Driving Digital Innovations: Frontiers was formed as a digital publisher (see Born Digital) and therefore naturally invests significantly into digital technologies, offering our authors and editors measurable value from a large repertoire of services. It is clear that Open Access could be served cheaply if everyone worked without pay, digital innovations in peer-review were scrapped, typesetting was eliminated and articles were archived on university servers instead of independent repositories – and if all these were actions were done with the single goal of simply reviewing and getting papers online. We believe such a model eliminates the benefits of the digital age and the incredible potential for digital innovations to review, publish, communicate and disseminate 21st century research.
Frontiers has developed a range of value-adding technology, including a digital editorial office, an interactive peer-review forum, mechanisms for post-publication discussion, article impact metrics that allow the crowdsourced spotlighting and tiering of impactful papers, the Research Topics platform that allows for grassroots, organic launching of “mini-journals”, free eBook production, and Loop, which enhances discoverability and dissemination of articles and brings visibility to Frontiers authors and editors with online profiles (see Born Digital and Frontiers Services). Other Open Access publishers are also experimenting and innovating in all aspects of digital publishing. We believe digital innovation is a crucial component to fuel the Open Access transition and allow society to maximally benefit from research. The cost of innovation is built into our APC structure.
Service Value-APC relationship: There have been diverging discussions on Open Access APCs, even though scholarly publishing has been costing academia ~$7,000/article in the subscription model (see Growth of Open Access), and most likely much more than that when considering the lost time and opportunities when valid research is rejected and shuffled around to find a suitable journal. We want our publishing fees to be proportional to the value we offer our authors. We believe a clear correlation between the value of the open-access service and the level of the fees will help clarify these discussions.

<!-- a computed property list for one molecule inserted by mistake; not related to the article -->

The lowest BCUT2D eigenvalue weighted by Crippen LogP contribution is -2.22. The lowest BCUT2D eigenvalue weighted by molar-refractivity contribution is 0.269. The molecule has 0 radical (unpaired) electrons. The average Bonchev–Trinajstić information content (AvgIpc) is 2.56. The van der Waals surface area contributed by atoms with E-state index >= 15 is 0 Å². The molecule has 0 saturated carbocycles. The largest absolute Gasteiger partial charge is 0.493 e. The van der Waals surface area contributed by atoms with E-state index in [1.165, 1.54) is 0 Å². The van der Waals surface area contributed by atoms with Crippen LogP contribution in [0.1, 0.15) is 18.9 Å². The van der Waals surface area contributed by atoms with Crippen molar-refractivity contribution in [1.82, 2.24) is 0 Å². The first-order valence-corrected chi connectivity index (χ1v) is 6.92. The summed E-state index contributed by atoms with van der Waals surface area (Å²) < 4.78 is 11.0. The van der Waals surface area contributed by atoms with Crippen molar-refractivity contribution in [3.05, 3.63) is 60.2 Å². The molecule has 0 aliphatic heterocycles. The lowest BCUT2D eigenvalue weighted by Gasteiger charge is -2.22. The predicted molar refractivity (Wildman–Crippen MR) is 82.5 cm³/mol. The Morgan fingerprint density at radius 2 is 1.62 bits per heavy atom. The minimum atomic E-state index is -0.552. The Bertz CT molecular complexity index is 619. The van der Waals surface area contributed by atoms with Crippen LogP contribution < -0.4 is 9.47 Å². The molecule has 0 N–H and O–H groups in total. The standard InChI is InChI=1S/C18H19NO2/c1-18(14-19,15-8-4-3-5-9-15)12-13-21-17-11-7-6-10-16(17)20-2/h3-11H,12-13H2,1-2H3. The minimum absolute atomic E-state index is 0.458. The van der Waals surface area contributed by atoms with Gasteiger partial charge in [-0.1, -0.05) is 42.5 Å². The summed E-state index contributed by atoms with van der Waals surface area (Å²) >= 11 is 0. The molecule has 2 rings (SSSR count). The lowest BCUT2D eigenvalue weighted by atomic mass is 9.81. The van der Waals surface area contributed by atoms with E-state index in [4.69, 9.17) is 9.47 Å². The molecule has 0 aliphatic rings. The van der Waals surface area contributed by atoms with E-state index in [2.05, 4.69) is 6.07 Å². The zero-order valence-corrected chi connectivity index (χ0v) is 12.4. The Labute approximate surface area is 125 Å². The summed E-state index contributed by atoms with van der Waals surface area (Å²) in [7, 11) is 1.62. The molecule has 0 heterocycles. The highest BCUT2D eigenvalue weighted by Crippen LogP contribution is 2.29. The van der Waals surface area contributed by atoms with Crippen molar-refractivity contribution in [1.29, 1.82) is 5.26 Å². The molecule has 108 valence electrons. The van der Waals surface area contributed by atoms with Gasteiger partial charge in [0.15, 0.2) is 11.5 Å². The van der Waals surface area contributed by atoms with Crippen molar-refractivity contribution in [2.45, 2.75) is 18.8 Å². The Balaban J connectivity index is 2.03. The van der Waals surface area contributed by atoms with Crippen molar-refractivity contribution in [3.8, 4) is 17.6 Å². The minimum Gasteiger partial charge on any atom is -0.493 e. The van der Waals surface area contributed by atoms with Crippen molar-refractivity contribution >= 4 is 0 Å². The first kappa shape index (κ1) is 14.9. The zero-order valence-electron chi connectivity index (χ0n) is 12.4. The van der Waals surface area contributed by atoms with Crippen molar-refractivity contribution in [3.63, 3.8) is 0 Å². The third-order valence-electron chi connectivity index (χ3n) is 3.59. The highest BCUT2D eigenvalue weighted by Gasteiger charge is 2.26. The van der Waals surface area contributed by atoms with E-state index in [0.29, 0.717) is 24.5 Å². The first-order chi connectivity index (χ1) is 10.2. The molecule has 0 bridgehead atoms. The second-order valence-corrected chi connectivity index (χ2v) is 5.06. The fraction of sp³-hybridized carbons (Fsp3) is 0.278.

With Frontiers, authors benefit from a 3-month (on average) peer review period, focused on enhancing the quality of the paper, along with real-time tracking of their article impact reflecting substantial readership and downloads. The effectiveness of these digital strategies in producing impact is measurable; several Frontiers journals are ranked at the top of their categories in terms of citations when compared to other Open Access Journals in comparable fields (see Open Access Journal Ranking). We feel that explicitly and transparently linking APCs to the value of publisher’s services will help make the cost of publishing for authors, institutions and funding agencies more transparent, and in the long run, more affordable (see Future of Academic Publishing).
We hope our redistributed APC structure will begin to highlight: a) the importance of a transparent rationale between the level of fees and the value of the services, b) the importance of taking the different funding conditions across disciplines into account, c) the important role that researchers with strong research budgets have in supporting those that struggle to benefit from the Open Access transition, d) the benefits of bringing all of academia onto a single platform, e) the exciting innovative digital technologies that Open Access could inspire, and f) how much more can be done in Open Access with article revenues that are about one third those of the subscription model. All of these factors will accelerate the global transition to Open Access and could save academic research around $10 billion per year (see APCs and Global Research).
Learn more about the quality and impact of the Frontiers Journal series:
- Quality and impact analysis for Frontiers in Psychology
- Quality and impact analysis for Frontiers in Neuroscience
- Quality and impact analysis for Frontiers in Human Neuroscience
- Quality and impact analysis for Frontiers in Pharmacology
- Quality and impact analysis for Frontiers in Microbiology
- Quality and impact analysis for Frontiers in Physiology
- Quality and impact analysis for Frontiers in Plant Science
Learn more about how Open Access innovation help to increase quality and impact:
- Born Digital: Building the ultimate open-access publisher
- Article Processing Charges: Open Access could save global research
- Frontiers predicts enhanced services will be the future of scholarly publishing
- Selecting for impact: New data debunks old beliefs
- Changing ways: High impact, fast decisions and reasonable rejection rates in scholarly publishing
- Survey Results: Peer-reviewing Frontiers
Learn more about Frontiers’ commitment to the academic community: